In this week’s installment of our recurring series, students attempt to address the problem of “Shenanigagging,” a veteran proposes a memorial, and more.
May 30, 1872—At a mass meeting called by the senior class, students discuss the problem of cheating on exams, then vote to condemn what is known in local slang as “Shenanigagging.”
June 1, 1950—Hearst’s International offers an anecdotal example of how to improve your life without a college education, in the form of a man who reportedly only graduated 8th grade but became a corporate executive. “Every morning,” the article quotes him,
I would repeat a very simple formula, saying it over to myself ten times. ‘I will so conduct my life today,’ I tell myself, ‘that any act of mine could well be adopted as a general rule of behavior at Princeton University.’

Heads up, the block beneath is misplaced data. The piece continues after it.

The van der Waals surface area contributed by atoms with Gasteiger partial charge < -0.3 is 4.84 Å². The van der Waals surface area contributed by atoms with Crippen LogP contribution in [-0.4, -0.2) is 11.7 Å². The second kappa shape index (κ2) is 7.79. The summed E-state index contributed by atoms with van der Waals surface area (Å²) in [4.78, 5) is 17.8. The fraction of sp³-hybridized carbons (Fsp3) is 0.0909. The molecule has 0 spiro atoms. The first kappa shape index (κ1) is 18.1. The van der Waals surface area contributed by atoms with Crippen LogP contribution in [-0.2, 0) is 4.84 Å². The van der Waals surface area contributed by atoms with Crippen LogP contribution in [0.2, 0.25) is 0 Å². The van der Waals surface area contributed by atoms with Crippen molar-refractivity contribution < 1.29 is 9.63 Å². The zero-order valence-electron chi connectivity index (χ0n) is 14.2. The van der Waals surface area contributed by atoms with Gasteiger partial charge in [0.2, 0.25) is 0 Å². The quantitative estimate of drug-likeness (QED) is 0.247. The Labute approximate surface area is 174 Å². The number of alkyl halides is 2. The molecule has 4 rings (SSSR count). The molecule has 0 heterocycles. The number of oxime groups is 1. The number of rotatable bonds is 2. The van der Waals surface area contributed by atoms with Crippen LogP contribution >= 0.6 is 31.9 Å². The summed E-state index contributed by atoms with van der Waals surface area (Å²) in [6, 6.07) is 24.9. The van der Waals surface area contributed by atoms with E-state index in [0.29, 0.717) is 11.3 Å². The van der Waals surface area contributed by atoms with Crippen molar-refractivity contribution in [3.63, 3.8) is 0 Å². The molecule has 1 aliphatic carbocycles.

June 3, 1864—Henry Boyd McKeen, Class of 1853, dies in the Battle of Cold Harbor.
June 4, 1922—Samuel Herbert McVitty, Class of 1902, acting as a spokesperson for a group of World War I veterans, proposes that Princeton’s alumni who are eligible for the recently passed Veterans Bonus Bill pool the money and donate it to create a memorial for Princetonians who died in the war.
For the previous installment in this series, click here.
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